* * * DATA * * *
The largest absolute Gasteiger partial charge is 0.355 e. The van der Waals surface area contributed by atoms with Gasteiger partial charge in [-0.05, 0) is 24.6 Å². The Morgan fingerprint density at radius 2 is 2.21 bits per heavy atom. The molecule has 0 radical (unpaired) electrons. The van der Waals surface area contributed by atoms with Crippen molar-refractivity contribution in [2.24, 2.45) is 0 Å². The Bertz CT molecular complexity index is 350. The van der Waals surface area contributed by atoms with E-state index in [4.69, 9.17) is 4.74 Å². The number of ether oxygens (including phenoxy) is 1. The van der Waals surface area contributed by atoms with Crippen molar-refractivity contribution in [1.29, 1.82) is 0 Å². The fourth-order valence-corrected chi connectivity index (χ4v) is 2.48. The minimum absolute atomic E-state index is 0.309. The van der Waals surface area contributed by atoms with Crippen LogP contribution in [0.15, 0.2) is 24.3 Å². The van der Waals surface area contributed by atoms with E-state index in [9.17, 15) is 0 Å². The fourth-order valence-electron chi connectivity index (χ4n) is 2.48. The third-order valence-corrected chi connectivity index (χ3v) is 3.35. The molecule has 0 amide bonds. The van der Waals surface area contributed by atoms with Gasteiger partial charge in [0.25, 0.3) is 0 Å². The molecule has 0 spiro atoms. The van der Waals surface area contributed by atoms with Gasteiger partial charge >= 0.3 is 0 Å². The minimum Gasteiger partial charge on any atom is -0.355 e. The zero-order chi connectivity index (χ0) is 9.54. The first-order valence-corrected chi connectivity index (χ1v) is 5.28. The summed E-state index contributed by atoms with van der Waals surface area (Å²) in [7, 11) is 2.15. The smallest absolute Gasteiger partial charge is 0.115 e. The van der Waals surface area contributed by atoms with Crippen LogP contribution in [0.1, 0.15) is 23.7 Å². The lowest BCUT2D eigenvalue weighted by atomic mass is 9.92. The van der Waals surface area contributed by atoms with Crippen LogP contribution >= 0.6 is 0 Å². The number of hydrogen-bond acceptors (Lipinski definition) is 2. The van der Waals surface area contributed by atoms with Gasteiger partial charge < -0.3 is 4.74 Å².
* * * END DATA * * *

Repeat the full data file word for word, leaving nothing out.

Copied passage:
The largest absolute Gasteiger partial charge is 0.355 e. The van der Waals surface area contributed by atoms with Gasteiger partial charge in [-0.05, 0) is 24.6 Å². The Morgan fingerprint density at radius 2 is 2.21 bits per heavy atom. The molecule has 0 radical (unpaired) electrons. The van der Waals surface area contributed by atoms with Crippen molar-refractivity contribution in [2.24, 2.45) is 0 Å². The Bertz CT molecular complexity index is 350. The van der Waals surface area contributed by atoms with E-state index in [4.69, 9.17) is 4.74 Å². The number of ether oxygens (including phenoxy) is 1. The van der Waals surface area contributed by atoms with Crippen molar-refractivity contribution in [1.29, 1.82) is 0 Å². The fourth-order valence-corrected chi connectivity index (χ4v) is 2.48. The minimum absolute atomic E-state index is 0.309. The van der Waals surface area contributed by atoms with Crippen LogP contribution in [0.15, 0.2) is 24.3 Å². The van der Waals surface area contributed by atoms with E-state index in [9.17, 15) is 0 Å². The fourth-order valence-electron chi connectivity index (χ4n) is 2.48. The third-order valence-corrected chi connectivity index (χ3v) is 3.35. The molecule has 0 amide bonds. The van der Waals surface area contributed by atoms with Gasteiger partial charge in [0.25, 0.3) is 0 Å². The molecule has 0 spiro atoms. The van der Waals surface area contributed by atoms with Gasteiger partial charge >= 0.3 is 0 Å². The minimum Gasteiger partial charge on any atom is -0.355 e. The zero-order chi connectivity index (χ0) is 9.54. The first-order valence-corrected chi connectivity index (χ1v) is 5.28. The summed E-state index contributed by atoms with van der Waals surface area (Å²) in [7, 11) is 2.15. The smallest absolute Gasteiger partial charge is 0.115 e. The van der Waals surface area contributed by atoms with Crippen LogP contribution in [0.1, 0.15) is 23.7 Å². The lowest BCUT2D eigenvalue weighted by atomic mass is 9.92. The van der Waals surface area contributed by atoms with Crippen LogP contribution >= 0.6 is 0 Å². The number of hydrogen-bond acceptors (Lipinski definition) is 2. The van der Waals surface area contributed by atoms with Gasteiger partial charge < -0.3 is 4.74 Å².